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Rather than try and redesign existing projects to incorporate unshielded drivers, I decided to develop a project for those of you wanting a very inexpensive DIY home theater system that provides excellent sound and is completely "home theater compliant", meaning that it uses only shielded drivers, and if properly finished meets the various "spousal approval" parameters that tend to muck things up a bit. As such, Part I of the Dayton Home Theater Project is the use of 5 identical small, sealed enclosures covering the frequency range of 100hz to 20khz. Since these speakers have an internal volume of about 6.8L (about .23 cubic feet), they can be integrated quite easily into most rooms with minimal intrusion. Moreover, they are small and light enough to be conveniently wall-mounted (and are design to take be placed 4"-12" from a wall without developing a "muddy" sound that many speakers designed for mid-room placement tend to exhibit.) Finally, I've tried to take some of the more tedious work out of this project by eliminating the need to flush-mount the odd-shaped 5.25" woofer, the Dayton 295-300.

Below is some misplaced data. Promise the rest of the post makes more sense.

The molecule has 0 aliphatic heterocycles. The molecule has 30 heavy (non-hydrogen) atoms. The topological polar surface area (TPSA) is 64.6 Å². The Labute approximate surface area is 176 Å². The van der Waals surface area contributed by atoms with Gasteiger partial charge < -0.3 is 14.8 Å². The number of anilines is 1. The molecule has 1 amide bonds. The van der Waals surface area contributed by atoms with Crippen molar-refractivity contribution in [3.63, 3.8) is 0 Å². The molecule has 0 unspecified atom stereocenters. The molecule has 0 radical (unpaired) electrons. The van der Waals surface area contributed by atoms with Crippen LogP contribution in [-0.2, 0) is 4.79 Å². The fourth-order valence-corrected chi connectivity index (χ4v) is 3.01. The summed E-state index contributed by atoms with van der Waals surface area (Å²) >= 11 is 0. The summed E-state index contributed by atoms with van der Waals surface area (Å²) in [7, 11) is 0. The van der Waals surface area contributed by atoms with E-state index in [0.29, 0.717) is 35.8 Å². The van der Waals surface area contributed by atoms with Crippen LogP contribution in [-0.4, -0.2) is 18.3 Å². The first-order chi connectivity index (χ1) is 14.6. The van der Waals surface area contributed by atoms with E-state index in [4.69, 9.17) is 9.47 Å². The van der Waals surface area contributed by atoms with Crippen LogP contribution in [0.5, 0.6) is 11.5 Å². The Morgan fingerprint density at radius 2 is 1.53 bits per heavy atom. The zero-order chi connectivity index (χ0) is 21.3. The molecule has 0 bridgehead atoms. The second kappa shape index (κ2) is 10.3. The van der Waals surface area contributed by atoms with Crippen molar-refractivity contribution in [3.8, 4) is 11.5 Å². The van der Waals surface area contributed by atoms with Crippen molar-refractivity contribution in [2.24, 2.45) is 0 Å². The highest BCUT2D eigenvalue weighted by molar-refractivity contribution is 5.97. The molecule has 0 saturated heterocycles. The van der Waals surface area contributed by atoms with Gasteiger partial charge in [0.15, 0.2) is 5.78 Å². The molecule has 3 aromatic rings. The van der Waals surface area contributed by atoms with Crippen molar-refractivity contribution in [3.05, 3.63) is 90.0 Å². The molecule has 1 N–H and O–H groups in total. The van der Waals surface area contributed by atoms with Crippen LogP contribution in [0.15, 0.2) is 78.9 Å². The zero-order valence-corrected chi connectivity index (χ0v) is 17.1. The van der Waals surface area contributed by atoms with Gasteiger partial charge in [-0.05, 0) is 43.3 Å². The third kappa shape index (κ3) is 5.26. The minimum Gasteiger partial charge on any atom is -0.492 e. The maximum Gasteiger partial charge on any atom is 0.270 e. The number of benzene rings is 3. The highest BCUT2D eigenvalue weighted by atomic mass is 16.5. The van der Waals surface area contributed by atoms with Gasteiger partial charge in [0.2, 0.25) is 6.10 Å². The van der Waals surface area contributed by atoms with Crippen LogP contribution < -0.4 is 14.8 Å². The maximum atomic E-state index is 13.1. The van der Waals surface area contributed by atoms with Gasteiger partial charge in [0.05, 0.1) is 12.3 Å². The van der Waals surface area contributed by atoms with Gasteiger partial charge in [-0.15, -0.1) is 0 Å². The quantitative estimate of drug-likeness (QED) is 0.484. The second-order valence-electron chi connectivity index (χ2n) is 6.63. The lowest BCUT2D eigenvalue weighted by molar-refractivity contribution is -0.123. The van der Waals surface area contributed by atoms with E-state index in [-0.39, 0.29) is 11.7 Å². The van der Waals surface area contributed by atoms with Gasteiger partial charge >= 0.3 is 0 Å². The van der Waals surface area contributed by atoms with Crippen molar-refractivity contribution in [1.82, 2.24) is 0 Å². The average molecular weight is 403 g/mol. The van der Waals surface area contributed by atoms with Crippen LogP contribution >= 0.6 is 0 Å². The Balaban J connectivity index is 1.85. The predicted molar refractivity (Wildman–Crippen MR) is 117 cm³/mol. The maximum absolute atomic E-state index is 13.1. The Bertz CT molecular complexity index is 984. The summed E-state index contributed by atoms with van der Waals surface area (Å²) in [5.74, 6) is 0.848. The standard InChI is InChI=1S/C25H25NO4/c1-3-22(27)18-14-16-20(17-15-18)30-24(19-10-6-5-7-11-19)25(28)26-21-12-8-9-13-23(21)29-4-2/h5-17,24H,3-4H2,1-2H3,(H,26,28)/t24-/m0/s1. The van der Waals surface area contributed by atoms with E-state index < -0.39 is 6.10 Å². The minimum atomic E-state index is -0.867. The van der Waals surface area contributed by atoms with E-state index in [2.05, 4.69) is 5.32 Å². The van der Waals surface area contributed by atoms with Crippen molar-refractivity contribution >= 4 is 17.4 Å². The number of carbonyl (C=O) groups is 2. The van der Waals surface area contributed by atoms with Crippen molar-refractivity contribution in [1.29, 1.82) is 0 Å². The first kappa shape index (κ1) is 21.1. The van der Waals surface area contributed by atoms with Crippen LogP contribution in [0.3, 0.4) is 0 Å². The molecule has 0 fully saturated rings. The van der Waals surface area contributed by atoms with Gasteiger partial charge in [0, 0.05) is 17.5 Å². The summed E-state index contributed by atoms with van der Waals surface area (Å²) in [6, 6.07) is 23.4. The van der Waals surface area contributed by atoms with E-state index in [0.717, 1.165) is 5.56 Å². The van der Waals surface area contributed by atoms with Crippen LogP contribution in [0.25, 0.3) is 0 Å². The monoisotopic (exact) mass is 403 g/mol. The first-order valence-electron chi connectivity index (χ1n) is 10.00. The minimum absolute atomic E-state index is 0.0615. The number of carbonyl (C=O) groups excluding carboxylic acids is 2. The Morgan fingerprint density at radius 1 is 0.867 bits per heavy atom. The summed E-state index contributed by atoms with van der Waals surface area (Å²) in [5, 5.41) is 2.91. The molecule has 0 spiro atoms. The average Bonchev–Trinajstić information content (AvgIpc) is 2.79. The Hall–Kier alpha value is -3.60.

Many of the most popular home theater systems on the market have achieved their commercial success due to having very small cabinets that are easily integrated into the room. I decided to target the smallest possible enclosure size with this project that would allow the drivers to not only gain high "spousal acceptable", but also to have sonic properties that meant the satellites were more than just small -- they're small for a reason. The DHT satellites have an internal volume of 6 L, giving them a cutoff frequency of around 88hz and, being sealed, a low-frequency rolloff rate of about 12 db/octave. What this means is that by relying on the high-frequency crossover of Dolby and DTS audio, which occurs in this frequency range at a rate of about 12db/octave, response should be relatively flat in the upper midbass region and no loss in performance would be observed in spite of the small, sealed enclosures. The internal dimensions for the enclosure are 9" (H) x 6.5" (W) x 6.0" (D). Using 3/4" MDF, which is recommended to reduce enclosure-induced midbass coloration, its low cost, and to reduce cabinet vibrations, the panels for the enclosure can be cut as follows: Front/Back: 8"x10" Left/Right: 6.0"x10" Top/Bottom: 8"x7.5" The resulting enclosure's external dimensions are 11.5" (H) x 8.0" (W) x 7.5" (D). The drivers are centered on the front baffle with a center-to-center separation of 5.5". I recommend flush mounting the tweeter, but the crossover has been optimized without flush mounting the woofer. Due to the odd-shaped frame of the woofer, this can reduce the difficulty of enclosure construction significantly. Further, this reduces the separation between the acoustic centers of the drivers, eliminating the need to correct for a large offset between the drivers in the crossover and providing better overall phase response. Some of you will prefer the sound of these satellites with the woofers flush mounted, however. As designed, the ideal dispersion pattern for these speakers is +/- 25 degrees horizontally and +25/-15 degrees in the vertical plane. By flush mounting the drivers, the vertical dispersion performance shifts to +20/-25 degrees, making the speakers more suitable for placement above the listening position. Those who wall-mount their speakers on pivoting bases will be able to choose between flush mounting the woofers or angling the speakers downward into the listening area. As with any speaker, some experimentation and optimization should be performed when installing the speakers to determine the most desirable listening position and speaker placement. The decision to optimize these speakers for performance along the woofer axis and above was made on the basis of the average listening room. Most people's rooms have quite a bit of "stuff" below the listening axis. In my own room, there are couches, tables, plants, children, and a few small animals (and even 95lb golden retriever). None of these things are conducive to better room acoustics, but none of them are likely to be "optimized" either. As a result, I chose to provide make one of the many "compromises" required during the design process in a manner that reflected the real-world situation. Based on listening tests, I believe this choice was well-considered, due to the smooth sound pattern these speakers develop throughout the listening room.